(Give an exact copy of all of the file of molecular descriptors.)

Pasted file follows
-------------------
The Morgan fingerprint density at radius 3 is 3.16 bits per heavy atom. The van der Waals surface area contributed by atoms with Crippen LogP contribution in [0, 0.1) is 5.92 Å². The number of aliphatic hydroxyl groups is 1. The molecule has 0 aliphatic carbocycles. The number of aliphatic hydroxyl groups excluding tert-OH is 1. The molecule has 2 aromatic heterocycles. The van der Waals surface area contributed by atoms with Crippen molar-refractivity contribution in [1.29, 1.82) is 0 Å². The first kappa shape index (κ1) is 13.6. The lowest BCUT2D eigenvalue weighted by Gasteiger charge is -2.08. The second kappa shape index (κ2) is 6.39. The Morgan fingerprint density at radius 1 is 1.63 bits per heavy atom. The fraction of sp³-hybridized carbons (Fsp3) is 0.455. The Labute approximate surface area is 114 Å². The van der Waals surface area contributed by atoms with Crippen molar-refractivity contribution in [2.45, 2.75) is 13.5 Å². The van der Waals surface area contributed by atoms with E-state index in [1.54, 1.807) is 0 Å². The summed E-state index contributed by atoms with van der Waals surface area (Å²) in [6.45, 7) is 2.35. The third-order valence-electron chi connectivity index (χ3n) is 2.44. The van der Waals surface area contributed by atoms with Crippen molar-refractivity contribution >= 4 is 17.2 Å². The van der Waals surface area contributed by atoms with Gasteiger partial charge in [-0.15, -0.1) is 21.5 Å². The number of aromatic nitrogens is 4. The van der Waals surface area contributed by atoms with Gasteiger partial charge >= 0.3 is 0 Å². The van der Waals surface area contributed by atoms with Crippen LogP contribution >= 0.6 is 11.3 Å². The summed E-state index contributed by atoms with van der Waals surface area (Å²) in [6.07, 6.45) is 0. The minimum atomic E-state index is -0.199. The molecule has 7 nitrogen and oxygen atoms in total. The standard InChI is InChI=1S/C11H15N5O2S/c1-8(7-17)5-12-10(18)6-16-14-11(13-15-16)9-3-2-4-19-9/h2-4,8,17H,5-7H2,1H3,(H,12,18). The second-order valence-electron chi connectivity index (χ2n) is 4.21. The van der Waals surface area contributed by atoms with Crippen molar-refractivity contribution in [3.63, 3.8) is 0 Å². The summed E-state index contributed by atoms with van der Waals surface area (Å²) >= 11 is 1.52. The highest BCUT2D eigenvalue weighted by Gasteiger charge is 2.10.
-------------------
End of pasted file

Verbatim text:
The Morgan fingerprint density at radius 3 is 3.16 bits per heavy atom. The van der Waals surface area contributed by atoms with Crippen LogP contribution in [0, 0.1) is 5.92 Å². The number of aliphatic hydroxyl groups is 1. The molecule has 0 aliphatic carbocycles. The number of aliphatic hydroxyl groups excluding tert-OH is 1. The molecule has 2 aromatic heterocycles. The van der Waals surface area contributed by atoms with Crippen molar-refractivity contribution in [1.29, 1.82) is 0 Å². The first kappa shape index (κ1) is 13.6. The lowest BCUT2D eigenvalue weighted by Gasteiger charge is -2.08. The second kappa shape index (κ2) is 6.39. The Morgan fingerprint density at radius 1 is 1.63 bits per heavy atom. The fraction of sp³-hybridized carbons (Fsp3) is 0.455. The Labute approximate surface area is 114 Å². The van der Waals surface area contributed by atoms with Crippen molar-refractivity contribution in [2.45, 2.75) is 13.5 Å². The van der Waals surface area contributed by atoms with E-state index in [1.54, 1.807) is 0 Å². The summed E-state index contributed by atoms with van der Waals surface area (Å²) in [6.45, 7) is 2.35. The third-order valence-electron chi connectivity index (χ3n) is 2.44. The van der Waals surface area contributed by atoms with Crippen molar-refractivity contribution >= 4 is 17.2 Å². The van der Waals surface area contributed by atoms with Gasteiger partial charge in [-0.15, -0.1) is 21.5 Å². The number of aromatic nitrogens is 4. The van der Waals surface area contributed by atoms with Gasteiger partial charge >= 0.3 is 0 Å². The van der Waals surface area contributed by atoms with Crippen LogP contribution >= 0.6 is 11.3 Å². The summed E-state index contributed by atoms with van der Waals surface area (Å²) in [6.07, 6.45) is 0. The minimum atomic E-state index is -0.199. The molecule has 7 nitrogen and oxygen atoms in total. The standard InChI is InChI=1S/C11H15N5O2S/c1-8(7-17)5-12-10(18)6-16-14-11(13-15-16)9-3-2-4-19-9/h2-4,8,17H,5-7H2,1H3,(H,12,18). The second-order valence-electron chi connectivity index (χ2n) is 4.21. The van der Waals surface area contributed by atoms with Crippen molar-refractivity contribution in [3.63, 3.8) is 0 Å². The summed E-state index contributed by atoms with van der Waals surface area (Å²) >= 11 is 1.52. The highest BCUT2D eigenvalue weighted by Gasteiger charge is 2.10.